“Joining the NTCA and becoming a Five Star Contractor has relit a fire in my passion for the industry,” Phil said. “Tile has been a huge part of my life since I was a small child. I am a second-generation tile installer, but to be honest, I was starting to get burned out on the tile business entirely. Approximately three years ago I started researching NTCA, and it kind of helped me look at the whole industry in a new light. It taught me how and why the products work, and how they are made.  It offered great opportunities to talk with people with similar passion and interest. The NTCA has definitely opened a doorway to keeping me in the loop with ever-changing technology, products, and methods and standards. Since Joining the NTCA I have gained knowledge — and even confidence — in my methods, via the TCNA Handbook and NTCA Reference Manual. I have discovered a community of like-minded professionals that actually care about the installation, and this is something I plan on being a part of for as long as I am in the tile industry,” he said.

Stuart Tile has recently been awarded and now recognized as a NTCA Five Star Contractor. “It is a great honor to recognized by an organization that has such high standards,” he added.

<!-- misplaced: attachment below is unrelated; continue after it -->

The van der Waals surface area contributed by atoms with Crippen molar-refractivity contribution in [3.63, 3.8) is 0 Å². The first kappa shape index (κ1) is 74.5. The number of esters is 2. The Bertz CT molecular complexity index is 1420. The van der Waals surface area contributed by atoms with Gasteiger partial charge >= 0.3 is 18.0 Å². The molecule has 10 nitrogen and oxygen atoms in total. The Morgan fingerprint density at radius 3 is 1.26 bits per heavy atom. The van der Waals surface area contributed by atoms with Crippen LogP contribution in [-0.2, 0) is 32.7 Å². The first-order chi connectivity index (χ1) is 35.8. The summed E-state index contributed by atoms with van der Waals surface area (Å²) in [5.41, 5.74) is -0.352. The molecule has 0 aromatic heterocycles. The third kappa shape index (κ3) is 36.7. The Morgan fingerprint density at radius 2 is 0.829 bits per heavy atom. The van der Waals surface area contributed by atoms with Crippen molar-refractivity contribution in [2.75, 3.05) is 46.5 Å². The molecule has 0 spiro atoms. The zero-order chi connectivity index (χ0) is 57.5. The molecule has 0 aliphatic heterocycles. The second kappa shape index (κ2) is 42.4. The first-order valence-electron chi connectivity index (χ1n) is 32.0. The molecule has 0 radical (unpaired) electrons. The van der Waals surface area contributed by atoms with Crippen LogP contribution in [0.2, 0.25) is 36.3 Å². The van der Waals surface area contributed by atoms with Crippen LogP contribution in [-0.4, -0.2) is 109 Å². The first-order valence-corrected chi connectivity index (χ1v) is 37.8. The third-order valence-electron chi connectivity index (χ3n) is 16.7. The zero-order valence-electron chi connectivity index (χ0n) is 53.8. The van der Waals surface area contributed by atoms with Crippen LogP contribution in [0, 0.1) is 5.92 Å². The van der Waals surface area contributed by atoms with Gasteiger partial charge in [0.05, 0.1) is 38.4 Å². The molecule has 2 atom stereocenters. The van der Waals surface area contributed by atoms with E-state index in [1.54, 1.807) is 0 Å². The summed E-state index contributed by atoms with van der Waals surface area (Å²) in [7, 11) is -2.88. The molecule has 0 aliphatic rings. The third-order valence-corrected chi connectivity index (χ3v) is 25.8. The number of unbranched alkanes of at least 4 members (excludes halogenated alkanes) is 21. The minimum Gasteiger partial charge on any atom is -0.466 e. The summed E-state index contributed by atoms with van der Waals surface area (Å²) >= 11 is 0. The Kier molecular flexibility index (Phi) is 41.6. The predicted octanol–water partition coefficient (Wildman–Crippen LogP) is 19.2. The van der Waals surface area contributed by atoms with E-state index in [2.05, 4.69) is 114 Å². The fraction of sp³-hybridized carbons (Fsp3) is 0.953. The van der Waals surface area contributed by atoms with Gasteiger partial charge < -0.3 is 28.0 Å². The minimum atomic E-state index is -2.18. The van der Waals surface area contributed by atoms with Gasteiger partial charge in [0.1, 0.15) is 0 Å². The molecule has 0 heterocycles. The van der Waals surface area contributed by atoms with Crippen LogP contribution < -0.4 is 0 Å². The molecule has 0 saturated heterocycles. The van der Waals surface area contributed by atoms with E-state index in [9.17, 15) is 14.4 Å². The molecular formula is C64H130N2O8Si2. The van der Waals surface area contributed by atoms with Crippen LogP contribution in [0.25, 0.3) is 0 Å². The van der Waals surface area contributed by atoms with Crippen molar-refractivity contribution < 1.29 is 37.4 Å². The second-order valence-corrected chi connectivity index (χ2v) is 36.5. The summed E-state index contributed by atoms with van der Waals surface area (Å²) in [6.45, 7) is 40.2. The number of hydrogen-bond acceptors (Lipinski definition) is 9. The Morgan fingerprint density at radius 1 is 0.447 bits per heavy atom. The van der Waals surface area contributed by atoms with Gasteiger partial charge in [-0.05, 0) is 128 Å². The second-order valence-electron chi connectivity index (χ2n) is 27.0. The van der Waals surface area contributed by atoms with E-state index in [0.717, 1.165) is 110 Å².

The company has two Certified Tile Installers, but aims to have all its setters be certified. “I can see that our Certified Tile Installers are proud of their certification, and they should be — it’s an accomplishment,” he said.

Not immune to occupational hazards of working in the industry, late in 2015, Phil started having respiratory issues and was diagnosed with a form of COPD. “I believe this is from all the silica/cement dust I was breathing through all the years of mixing, grinding without proper dust mask protection,” he said. “This is why I feel so strongly about proper dust containment/equipment. I will not even prep a floor without a mask now.”

Phil considers it an honor to represent NTCA as a Michigan State Ambassador since 2015. “It has been because of the NTCA I have formed lifelong relationships and friendships with individuals at some of our top suppliers,” he said. “I am very grateful to the NTCA for the different educational and social events I have been able to attend all over the nation.”